Hugh MacDiarmid (1892-1978) remains a controversial and influential figure. Born a postman’s son in Langholm Dumfriesshire, he trained to be a school teacher in Edinburgh, then worked on local newspapers in Scotland and South Wales before enlisting in the Royal Army Medical Corps in 1915. War service took him to the Balkans and France and during this period he formulated ambitious literary and cultural plans. These centred on an attempt to revive the Scottish language in poetry as a means of asserting Scotland’s artistic independence from England and re-invigorating a literature suffering from sentimentality. His radical advocacy of Scots won support and provided the impetus for what became known as ‘The Scottish Renaissance’. In his early collections this championing of Scots took the form of short lyrics which synthesised diction from the dialects of different areas of Lowland Scotland. MacDiarmid drew on his own memory and used external sources such as J. Jamieson’s Etymological Dictionary of the Scottish Language to create his own version of the Scots literary language otherwise known as Lallans. Though this has been hailed as a modernist technique, the effect on the page is less academic than one might imagine – there is a fresh energy to these poems, the dictionary words an extension of the rhythms and idioms of MacDiarmid’s own Langholm speech. MacDiarmid described Scots as “an inexhaustible quarry of subtle and significant sound” and believed only Scots was capable of capturing a distinctive Scottish sensibility. This had political as well as linguistic implications and MacDiarmid engaged passionately with the politics of the time – he was both a Scottish nationalist and member of the SNP and also a member of the Communist Party, a divided loyalty that got him into trouble with both. Turbulence was a feature of all aspects of MacDiarmid’s life – in 1931 he divorced, married Valda Trevlyn soon after and in 1933 moved to the remote Shetland island of Whalsay. He suffered a nervous breakdown in 1935. Around this time the Scots of his early collections such as Sangschaw, Penny Wheep and A Drunk Man Looks at the Thistle gave way to more didactic work written in English which explored politics, philosophy, linguistics and science.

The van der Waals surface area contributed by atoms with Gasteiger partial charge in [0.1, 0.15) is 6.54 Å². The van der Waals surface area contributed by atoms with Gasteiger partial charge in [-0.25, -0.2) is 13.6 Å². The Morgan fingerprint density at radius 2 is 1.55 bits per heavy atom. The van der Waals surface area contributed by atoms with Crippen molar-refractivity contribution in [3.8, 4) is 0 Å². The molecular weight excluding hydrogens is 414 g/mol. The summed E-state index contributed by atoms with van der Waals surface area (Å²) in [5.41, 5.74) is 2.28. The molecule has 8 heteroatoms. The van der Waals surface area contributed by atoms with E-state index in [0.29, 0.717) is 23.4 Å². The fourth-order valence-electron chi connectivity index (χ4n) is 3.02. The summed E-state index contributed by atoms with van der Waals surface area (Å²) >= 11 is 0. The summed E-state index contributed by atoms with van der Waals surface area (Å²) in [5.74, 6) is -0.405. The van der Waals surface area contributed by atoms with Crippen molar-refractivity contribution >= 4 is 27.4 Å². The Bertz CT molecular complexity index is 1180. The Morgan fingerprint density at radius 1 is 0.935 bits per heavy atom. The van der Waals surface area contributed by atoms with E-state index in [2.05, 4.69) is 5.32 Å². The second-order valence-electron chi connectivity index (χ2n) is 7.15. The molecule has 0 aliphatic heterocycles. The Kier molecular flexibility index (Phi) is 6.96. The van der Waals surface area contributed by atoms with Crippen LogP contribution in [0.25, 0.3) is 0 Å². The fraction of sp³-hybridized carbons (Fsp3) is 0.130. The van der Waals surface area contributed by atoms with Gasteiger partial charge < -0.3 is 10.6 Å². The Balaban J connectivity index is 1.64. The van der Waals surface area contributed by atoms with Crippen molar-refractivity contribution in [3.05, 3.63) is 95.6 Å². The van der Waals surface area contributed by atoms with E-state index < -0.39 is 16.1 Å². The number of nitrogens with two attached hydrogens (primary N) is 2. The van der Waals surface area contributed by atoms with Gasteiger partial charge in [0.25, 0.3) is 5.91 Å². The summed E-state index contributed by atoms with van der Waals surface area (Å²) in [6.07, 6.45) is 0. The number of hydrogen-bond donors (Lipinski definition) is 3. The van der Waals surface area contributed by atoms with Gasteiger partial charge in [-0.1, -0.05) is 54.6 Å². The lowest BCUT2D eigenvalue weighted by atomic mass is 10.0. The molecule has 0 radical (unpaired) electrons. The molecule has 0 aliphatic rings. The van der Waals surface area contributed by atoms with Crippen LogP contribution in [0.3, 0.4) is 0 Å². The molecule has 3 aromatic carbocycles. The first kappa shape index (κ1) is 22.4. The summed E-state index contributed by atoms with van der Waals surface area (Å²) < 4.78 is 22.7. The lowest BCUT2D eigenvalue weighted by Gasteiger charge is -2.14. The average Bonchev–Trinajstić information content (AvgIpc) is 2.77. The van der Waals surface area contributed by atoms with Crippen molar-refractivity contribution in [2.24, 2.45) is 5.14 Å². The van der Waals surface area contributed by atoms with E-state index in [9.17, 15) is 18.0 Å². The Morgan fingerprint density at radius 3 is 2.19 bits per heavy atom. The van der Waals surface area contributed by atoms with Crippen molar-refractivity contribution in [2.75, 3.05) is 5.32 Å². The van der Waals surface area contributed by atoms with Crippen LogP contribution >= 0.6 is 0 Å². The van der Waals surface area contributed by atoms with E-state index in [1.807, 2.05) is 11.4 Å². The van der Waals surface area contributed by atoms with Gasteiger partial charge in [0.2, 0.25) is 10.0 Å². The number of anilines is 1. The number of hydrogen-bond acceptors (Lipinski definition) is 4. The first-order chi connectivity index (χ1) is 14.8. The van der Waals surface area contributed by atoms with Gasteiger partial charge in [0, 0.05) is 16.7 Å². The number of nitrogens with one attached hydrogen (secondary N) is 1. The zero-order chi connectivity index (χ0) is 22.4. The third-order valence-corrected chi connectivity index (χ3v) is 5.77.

The debate over language is beautifully enacted in this recording of MacDiarmid talking to an audience at the University of Essex. The poem at issue is ‘The Watergaw’, the first lyric he wrote in Scots, which describes the moment of death, possibly of his father. In these twelve lines can be felt the cross-currents of MacDiarmid’s work – the linguistic innovation allied to traditional form; the archaic words which express a modern psychology; the homely imagery that captures a fleeting ambiguity. The effect is private and haunting as the glancing vision of the watergaw itself, the broken shaft of a rainbow. In this recording MacDiarmid paraphrases the poem in English before reading the original – the contrast is instructive, the music of the latter conveying an urgency and strangeness lost in the translation.

Poetry Archive visitors might also like to know that six CDs featuring Hugh MacDiarmid reading his own work are available for purchase. The recordings were made at Keele University from 1958-1978 and include a two-hour reading of his epic ‘A Drunk Man Looks at the Thistle’. If you are interested please contact Professor Richard Swigg:, 21 Keele Road, Newcastle-under-Lyme, Staffordshire, ST5 2JT. All proceeds from sales of the CDs go to Keele University.

Recording [from a reading at Edinburgh International Festival 1965] used by permission of the BBC.

Poems by Hugh MacDiarmid

The Watergaw - Hugh MacDiarmid

Books by Hugh MacDiarmid